Bee Backpacks Track Foraging
Tiny radios emit signals to help scientists track bee behavior.
When it comes to humans, it's all about the wearable computer these days, so why not bees?
For thousands of years, humans have taken for granted bees and their ability to pollinate our food. Not until they began to die off in record numbers - from Varroa mites and colony collapse disorder - did anyone pay attention.
Where do bees go? What do they pollinate? How far do they fly? No one knew. But lately, researchers are using technology to answer these and other questions.
At Kew Gardens in London, Mark O'Neill and his colleagues have developed a tiny radio device that can be glued to the back of a bee and used to track its behavior.
"This piece of the puzzle, of bee behavior, is absolutely vital if we are to understand better why our bees are struggling and how we can reverse their decline," team member Sarah Barlow, a restoration ecologist from Kew Gardens, told the BBC.
The devices use standard RFID (radio frequency identification) technology - like the kind used to automatically transmit payment information at toll booths. Each lightweight tracker is about 1 millimeter high, 1.5 mm wide and 3 mm long with a whip antenna about 10 to 12 mm long. It's glued to the back of a bee after the bee has been chilled to make it more docile.
The signal has a range of 0.5 meters to 1.2 m.
Radio receivers, which could be positioned around the hive and in a field of flowers, record the bee's unique radio signal each time it flies past. In this way, scientists can begin to map the bee's activities.
For the bees O'Neill's team has tagged so far, they have found that the average "forage time" for a worker bee is around 20 minutes, which means they fly about .6 miles from the hive.
A similar experiment was done last year by a team of scientists at Australia's research institute, CSIRO. Honestly, it seems like bees are getting a lot more, deserved, attention.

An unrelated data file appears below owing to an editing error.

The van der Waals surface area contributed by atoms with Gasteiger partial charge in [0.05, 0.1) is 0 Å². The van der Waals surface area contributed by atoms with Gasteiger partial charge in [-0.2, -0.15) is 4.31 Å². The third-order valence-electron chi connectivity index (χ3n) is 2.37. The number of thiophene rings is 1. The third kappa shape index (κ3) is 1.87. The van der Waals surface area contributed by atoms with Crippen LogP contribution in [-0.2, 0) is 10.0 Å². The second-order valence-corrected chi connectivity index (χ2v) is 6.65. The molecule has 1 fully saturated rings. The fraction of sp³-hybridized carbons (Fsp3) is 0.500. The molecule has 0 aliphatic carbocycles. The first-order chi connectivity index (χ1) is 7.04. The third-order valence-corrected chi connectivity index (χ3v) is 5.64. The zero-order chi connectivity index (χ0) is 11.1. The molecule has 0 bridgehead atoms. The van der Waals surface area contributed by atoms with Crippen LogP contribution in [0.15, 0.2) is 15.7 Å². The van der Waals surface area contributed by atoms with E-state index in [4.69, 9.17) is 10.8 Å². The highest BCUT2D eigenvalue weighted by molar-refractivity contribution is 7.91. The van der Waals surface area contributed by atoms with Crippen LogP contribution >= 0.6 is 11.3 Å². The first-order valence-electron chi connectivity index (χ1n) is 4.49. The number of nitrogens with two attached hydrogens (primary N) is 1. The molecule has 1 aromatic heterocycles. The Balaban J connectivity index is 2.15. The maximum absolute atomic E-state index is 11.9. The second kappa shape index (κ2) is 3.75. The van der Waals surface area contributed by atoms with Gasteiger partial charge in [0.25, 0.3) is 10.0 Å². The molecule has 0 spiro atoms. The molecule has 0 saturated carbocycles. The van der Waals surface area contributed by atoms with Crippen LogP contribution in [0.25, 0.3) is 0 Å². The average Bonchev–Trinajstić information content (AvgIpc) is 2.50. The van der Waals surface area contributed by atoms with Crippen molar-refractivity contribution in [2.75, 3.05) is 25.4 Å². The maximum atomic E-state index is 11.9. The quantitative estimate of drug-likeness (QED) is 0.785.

The U.S. Geological Survey is posting photos of insects on its
, offering a macro look at this hidden world. First up, this Festive Tiger Beetle (
) was found on top of a butte in Badlands National Park that had ancient windblown sand at its crest. Here, this sand specialist can build its long burrows.
This Agapostemon bee species is one of the most common native bees in the eastern United States. In almost any field there can be hundreds, if not thousands, of these bees visiting a wide variety of blooming plants. One of the largest of the sweat bees, it still goes undetected if you don't get down on your knees, face close, among the flowers. This one was collected at Colorado National Monument, Mesa County, Colo.
This wild bee (
), a female from Grand Tetons National Park, was collected as part of a study of climate change. Most species in this genus are black , but a few, like this one, are as the Latin in name implies, glittering jewels.
This unknown wasp was collected in Cecil County, Md.
This is an unknown species of Robber Fly from Charles County, Md. Robber flies, a very large and widespread type of fly, feed on many different kinds of insects, making them a key player in maintaining the insect balance in different environments.
One species of the rarely seen leafcutting bee, this is
from the sandhills of North Carolina. Leafcutter bees are so called because they cut plant leaves to create the cells in their nests. The bees tend to build their homes in rotted wood or in the strong stems of plants.
is a type of jumping spider. This one was found in Beltsville, Md., but
lives in fields and prairies across North America. It feeds on seasonal plants.
Eggplant Tortoise Beetles like eggplants (go figure), eating holes in the plants' leaves. From the underside, the insects look quite queenly, with their ruffled collars. This one was gathered at the Patuxent Wildlife Research Center, in Anne Arundel County, Md.
The Karner blue butterfly,
Lycaeides melissa samuelis
, is endangered. Karner blue butterflies feed on nectar from many different types of flowers, but their larvae can survive on the leaves of only one specific plant, which has been decimated by habitat loss or change.
Deer flies like this one, despite their groovy eyes, deliver a ferocious bite. And no wonder: when the female bites (males don't bite), she lacerates the skin and when the blood flows, sponges it up with her mouth. There are over 110 species of deer fly.
Centris bees, like this one, make their homes in holes, either in trees or in the ground.
The biggest visual difference between damselflies and dragonflies are their wing positions when resting. Dragonflies hold their wings open, while damselflies close them above their backs. This Ebony Jewelwing Damselfly (
) was found on a Beltsville, Md. stream.